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Friday, October 20 2017 @ 12:05 MDT

Beginning of the end of Microsoft dominance?

TechnologyMicrosoft has been a huge influence in the computer world for the past 20 years or so. They have a near monopoly on the home computer market in terms of operating systems as well as in office applications such as word processors. So why the title of this article? Well the state of Massachusetts has just announced that all documents that the state government will use must be in an open standard. So what's the problem for Microsoft? None of their file formats qualify as an open standard.

This is an important step for the state of Massachusetts. This means that unless Microsoft starts supporting an open standard, it won't be selling any more office software to the state of Massachusetts. Now this isn't a huge blow to Microsoft, after all sales to the state of Massachusetts probably don't account for a significant percentage of the software giant's sales. What it does do to Microsoft is show the world that they can get by without Microsoft software.

It comes down to the fact that where Microsoft currently is in it's life as a computer business is exactly where IBM was back in the 60's and 70's. IBM had a near monopoly on computers back then. Then something happened, the microcomputer came around. once that happened IBM's grip on the marketplace slipped and they became just another computer company. IBM is still around because they learned, the hard way, to adapt to the new environment. IBM survived, but not nearly as the monopoly it was.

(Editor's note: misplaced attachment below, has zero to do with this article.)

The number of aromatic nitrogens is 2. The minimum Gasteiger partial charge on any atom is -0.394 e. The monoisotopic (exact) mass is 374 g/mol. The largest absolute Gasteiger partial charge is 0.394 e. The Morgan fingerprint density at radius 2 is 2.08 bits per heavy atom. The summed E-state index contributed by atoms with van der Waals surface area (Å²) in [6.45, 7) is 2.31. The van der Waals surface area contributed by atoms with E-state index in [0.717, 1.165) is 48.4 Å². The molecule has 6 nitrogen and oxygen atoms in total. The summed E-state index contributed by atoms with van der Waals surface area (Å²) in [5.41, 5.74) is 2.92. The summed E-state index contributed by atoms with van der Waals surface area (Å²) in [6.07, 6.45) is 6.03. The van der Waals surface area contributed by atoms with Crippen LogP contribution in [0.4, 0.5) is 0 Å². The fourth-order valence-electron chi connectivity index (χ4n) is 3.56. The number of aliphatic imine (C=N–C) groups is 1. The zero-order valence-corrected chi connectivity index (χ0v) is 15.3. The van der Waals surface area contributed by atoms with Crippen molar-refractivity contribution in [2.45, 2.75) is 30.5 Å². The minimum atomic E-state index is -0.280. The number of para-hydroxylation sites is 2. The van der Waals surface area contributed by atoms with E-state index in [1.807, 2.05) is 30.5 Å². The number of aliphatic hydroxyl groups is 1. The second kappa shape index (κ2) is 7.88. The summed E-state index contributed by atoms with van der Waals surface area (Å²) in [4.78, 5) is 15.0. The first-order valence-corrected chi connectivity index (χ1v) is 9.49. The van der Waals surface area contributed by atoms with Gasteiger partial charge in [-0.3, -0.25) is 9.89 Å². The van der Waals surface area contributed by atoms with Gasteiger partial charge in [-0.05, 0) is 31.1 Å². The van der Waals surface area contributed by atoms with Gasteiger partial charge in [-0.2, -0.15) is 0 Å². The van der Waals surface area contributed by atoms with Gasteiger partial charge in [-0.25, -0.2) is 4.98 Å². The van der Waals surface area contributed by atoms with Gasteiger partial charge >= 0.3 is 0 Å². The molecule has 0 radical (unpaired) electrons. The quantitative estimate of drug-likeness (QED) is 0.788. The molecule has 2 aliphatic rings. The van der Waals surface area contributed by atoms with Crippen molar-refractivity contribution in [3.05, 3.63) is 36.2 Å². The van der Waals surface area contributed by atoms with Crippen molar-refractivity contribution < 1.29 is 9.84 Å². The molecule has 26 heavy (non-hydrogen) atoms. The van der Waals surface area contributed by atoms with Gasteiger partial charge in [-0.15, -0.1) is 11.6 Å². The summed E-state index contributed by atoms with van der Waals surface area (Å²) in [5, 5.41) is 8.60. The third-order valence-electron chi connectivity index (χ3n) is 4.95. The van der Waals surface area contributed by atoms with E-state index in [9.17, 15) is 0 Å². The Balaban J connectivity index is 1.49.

Microsoft is facing the same problem now, only the technology change is in the way software is being developed. The emergence of open source software as stable enough to run almost anything is a huge threat to Microsoft. It has started small, but it is affecting Microsoft's growth. In the web server market, the open source program Apache running nearly 70% of the web's sites as opposed to only 20% of sites running Microsoft's IIS. When companies started to switch from expensive UNIX systems in the server room, they have began to switch to Linux and not Windows, a further blow to Microsoft. Microsoft is losing the battle for the server room.

This leaves the desktop as only place that Microsoft still dominates. In terms of operating system, it will continue to do so for some time as Linux still has some way to go to be easy for all people to use (for the record, the server this blog is on, my notebook and my desktop all use Linux). This doesn't mean that Microsoft won't face competition though, as open source software is being developed for both the Windows and Linux platforms, not to mention Apple's OS-X. This allows for greater interoperability between all platforms, a goal that the state of Massachusetts is working towards. It is also something Microsoft is desperately trying to stop. Any interoperability between software prevents people from being locked into Microsoft's lucrative Office suite. Once people find they don't have to spend $500 every couple of years to keep being able to read Word documents, because there's no need to use the MS Word .doc format, Microsoft will start to feel the pinch.

Does this mean I think Microsoft is doomed? Much as I'd like to see that, no it doesn't. What it does mean is that Microsoft is destined to become another IBM. A company that once dominated the industry but because they refused to change their business model, a slow decline into becoming just another computer software company. It can't happen fast enough.

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Beginning of the end of Microsoft dominance?
Authored by: Anonymous onSaturday, September 24 2005 @ 07:52 MDT
Actually, MS is a step ahead of you on this one I think. You will find that more and more Microsoft is moving towards using XML as a descriptor for most of their data. The releases of office slated to coincide with Longhorn (if it ever releases) are supposed to use XML as the data file format descriptor.

If MS is able to provide XML DTD's for their data file formats, they will have (theoretically) complied with these demands for "open standards" application. We'll see if this actually comes to pass.

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